Every translation is an act of resistance against entropy: the irreversible slide from order to disorder, imbalance to equilibrium, warmth to cold.
The warmest words are those that communicate the most information. These are the most descriptive and evocative words in a language, where the range of connotations narrows. There is more meaning compressed into a word like “saunter”, “stride”, or “trudge” than in “walk”, which needs to be reinforced with supplementary adverbs or adjectives in order to convey the same degree of precision. In technical terms, “stride” is a hyponym of “walk”; “move” is the opposite, a colder, more generic hypernym of “walk”.
Only rarely will a translator stumble across a perfect pair of language-straddling synonyms. When the target language does not have a precise equivalent for a particular word or phrase, a translator must decide whether to reach for a hyponym or a hypernym, to move up or down a notch on the thermometer. Moving up means making an assumption about the text, adding extra detail that the original does not specify; in other words, it is an act of interpretation, which means it can be disputed. If the verb in the original text was “walk”, then what entitles the translator to decide upon “stride”? Moving down the scale is the safer choice: it insulates the translator from any possible accusations of inaccuracy, of misreading the original text. But we pay a price for this defensive approach. Cumulatively, all these accurate decisions at the micro level introduce a new kind of inaccuracy at the macro level, by lowering the overall temperature of the text, reducing its vitality. This is the entropy of translation.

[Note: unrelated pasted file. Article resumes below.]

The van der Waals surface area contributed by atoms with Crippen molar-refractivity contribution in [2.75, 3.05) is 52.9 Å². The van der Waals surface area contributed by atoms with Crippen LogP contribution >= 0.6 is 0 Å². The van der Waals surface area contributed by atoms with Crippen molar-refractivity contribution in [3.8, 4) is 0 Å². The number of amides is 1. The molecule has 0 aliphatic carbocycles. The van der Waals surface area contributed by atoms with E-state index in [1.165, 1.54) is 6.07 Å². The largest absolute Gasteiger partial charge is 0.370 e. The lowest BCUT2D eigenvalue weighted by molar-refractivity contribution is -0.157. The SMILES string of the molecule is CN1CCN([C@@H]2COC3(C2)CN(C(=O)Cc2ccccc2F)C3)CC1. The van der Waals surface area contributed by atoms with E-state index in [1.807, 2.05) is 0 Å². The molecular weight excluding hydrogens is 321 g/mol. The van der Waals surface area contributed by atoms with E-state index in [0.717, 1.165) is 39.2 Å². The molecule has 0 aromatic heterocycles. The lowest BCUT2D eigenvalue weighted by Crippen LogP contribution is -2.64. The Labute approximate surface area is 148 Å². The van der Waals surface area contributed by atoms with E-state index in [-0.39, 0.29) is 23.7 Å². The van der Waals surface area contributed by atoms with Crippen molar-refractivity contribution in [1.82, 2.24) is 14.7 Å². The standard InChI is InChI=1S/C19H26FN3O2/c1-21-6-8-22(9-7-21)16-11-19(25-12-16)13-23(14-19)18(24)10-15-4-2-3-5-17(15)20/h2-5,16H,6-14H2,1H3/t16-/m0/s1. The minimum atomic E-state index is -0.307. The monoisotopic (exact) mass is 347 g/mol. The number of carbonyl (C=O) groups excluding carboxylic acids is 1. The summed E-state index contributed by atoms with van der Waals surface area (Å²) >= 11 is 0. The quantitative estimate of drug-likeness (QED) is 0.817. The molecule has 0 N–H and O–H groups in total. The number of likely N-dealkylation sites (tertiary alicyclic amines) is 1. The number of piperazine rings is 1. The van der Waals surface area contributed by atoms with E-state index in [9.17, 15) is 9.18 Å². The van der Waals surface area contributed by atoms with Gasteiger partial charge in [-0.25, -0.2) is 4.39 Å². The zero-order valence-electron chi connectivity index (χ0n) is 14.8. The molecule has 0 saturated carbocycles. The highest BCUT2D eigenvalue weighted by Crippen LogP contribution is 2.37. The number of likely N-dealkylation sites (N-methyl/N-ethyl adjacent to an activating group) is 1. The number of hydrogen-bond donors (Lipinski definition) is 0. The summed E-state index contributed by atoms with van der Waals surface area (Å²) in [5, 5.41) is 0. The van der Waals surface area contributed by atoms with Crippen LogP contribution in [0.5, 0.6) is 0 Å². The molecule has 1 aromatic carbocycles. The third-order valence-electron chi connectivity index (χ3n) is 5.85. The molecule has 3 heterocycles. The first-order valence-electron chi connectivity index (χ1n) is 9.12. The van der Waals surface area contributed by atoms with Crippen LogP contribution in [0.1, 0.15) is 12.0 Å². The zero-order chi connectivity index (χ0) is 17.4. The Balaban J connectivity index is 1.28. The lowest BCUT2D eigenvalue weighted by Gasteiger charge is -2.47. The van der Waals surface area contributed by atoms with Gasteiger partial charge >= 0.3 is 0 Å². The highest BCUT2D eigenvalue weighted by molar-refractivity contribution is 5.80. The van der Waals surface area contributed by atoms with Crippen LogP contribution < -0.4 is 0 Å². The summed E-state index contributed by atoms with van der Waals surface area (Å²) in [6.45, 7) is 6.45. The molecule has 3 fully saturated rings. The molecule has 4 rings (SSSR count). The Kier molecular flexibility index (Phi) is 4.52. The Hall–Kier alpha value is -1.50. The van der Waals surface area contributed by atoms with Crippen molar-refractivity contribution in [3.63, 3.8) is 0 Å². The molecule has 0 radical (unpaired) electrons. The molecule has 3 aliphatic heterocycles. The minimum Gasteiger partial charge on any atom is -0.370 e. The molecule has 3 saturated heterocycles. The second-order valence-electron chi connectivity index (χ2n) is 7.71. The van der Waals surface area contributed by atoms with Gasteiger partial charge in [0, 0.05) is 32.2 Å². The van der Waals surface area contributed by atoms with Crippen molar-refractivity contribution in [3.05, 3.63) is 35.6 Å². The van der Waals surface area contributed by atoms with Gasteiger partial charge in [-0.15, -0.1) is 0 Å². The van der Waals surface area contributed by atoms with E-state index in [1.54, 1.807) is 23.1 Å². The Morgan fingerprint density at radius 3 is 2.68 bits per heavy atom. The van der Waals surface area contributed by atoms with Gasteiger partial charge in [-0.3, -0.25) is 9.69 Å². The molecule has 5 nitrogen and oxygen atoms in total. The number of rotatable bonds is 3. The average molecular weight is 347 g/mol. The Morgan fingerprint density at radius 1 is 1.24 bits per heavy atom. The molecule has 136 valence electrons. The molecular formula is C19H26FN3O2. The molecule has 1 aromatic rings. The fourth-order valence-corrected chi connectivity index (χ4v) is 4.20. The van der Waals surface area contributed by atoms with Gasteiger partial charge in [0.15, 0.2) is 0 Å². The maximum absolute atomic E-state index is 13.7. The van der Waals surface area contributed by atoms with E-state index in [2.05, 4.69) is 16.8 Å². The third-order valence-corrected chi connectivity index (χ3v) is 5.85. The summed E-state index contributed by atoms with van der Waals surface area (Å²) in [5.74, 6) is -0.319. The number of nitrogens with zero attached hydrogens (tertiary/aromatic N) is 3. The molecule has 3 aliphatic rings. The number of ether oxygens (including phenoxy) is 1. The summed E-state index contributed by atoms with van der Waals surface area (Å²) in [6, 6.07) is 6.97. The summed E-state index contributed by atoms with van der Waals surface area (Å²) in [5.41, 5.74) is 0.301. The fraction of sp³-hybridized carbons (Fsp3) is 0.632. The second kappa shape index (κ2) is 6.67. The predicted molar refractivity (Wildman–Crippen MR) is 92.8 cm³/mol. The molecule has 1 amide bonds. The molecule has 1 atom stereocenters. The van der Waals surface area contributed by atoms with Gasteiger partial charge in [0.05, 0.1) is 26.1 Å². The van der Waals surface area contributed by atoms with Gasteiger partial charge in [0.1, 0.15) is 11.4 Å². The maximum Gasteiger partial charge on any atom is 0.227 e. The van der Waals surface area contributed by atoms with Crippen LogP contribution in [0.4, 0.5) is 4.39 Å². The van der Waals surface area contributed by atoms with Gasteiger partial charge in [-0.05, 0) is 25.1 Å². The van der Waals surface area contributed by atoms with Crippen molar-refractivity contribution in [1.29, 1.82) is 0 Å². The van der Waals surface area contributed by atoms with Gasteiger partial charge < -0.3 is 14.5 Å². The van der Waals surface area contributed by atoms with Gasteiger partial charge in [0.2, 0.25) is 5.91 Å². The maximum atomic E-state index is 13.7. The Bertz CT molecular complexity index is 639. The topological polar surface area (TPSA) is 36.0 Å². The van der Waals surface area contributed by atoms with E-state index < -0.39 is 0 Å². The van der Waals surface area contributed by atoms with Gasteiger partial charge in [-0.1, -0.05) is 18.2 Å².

In ”Seeking Hajar: Decolonising Translation of Classical Arabic Texts”, Sofia Rehman invokes José Ortega y Gasset, describing how he “cautions against translators excluding themselves from the circle of those permitted to adopt a creative approach to language.” I’ve been thinking specifically about the function of intuition as a component of creativity that we neglect if we think about translation as an entirely rational exercise. In Bird by Bird, Anne Lamott talks about “listening to your broccoli”:
You get your intuition back when you make space for it, when you stop the chattering of the rational mind. The rational mind doesn’t nourish you. You assume that it gives you the truth, because the rational mind is the golden calf that this culture worships, but this is not true. Rationality squeezes out much that is rich and juicy and fascinating.
Translation is an act of creativity, and creativity requires us to make intuitive leaps as well as rational steps. As readers, if we want to read translations that are rich and juicy and fascinating, we must ensure that we make space for intuition. Otherwise, we will eventually succumb to entropy, to the inevitable drift towards bland language, pale imagery, and the ultimate heat death of literature.